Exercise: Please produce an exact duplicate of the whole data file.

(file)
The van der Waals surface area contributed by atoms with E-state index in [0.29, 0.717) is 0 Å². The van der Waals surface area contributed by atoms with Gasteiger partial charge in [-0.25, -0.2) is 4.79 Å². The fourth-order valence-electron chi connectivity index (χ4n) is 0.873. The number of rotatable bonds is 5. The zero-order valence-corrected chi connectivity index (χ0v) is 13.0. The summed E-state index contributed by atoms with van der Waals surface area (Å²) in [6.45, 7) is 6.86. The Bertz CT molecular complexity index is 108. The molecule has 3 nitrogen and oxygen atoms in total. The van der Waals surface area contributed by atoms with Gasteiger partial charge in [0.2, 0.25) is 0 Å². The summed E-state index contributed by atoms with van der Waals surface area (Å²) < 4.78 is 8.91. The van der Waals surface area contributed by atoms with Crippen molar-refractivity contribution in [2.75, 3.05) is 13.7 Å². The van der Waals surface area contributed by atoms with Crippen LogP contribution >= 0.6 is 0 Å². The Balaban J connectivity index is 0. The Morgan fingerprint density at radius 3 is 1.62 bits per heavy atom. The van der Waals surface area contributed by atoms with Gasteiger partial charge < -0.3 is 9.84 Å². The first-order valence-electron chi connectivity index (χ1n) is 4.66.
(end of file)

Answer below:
The van der Waals surface area contributed by atoms with E-state index in [0.29, 0.717) is 0 Å². The van der Waals surface area contributed by atoms with Gasteiger partial charge in [-0.25, -0.2) is 4.79 Å². The fourth-order valence-electron chi connectivity index (χ4n) is 0.873. The number of rotatable bonds is 5. The zero-order valence-corrected chi connectivity index (χ0v) is 13.0. The summed E-state index contributed by atoms with van der Waals surface area (Å²) in [6.45, 7) is 6.86. The Bertz CT molecular complexity index is 108. The molecule has 3 nitrogen and oxygen atoms in total. The van der Waals surface area contributed by atoms with Gasteiger partial charge in [0.2, 0.25) is 0 Å². The summed E-state index contributed by atoms with van der Waals surface area (Å²) < 4.78 is 8.91. The van der Waals surface area contributed by atoms with Crippen molar-refractivity contribution in [2.75, 3.05) is 13.7 Å². The van der Waals surface area contributed by atoms with Crippen LogP contribution >= 0.6 is 0 Å². The Balaban J connectivity index is 0. The Morgan fingerprint density at radius 3 is 1.62 bits per heavy atom. The van der Waals surface area contributed by atoms with Gasteiger partial charge < -0.3 is 9.84 Å². The first-order valence-electron chi connectivity index (χ1n) is 4.66.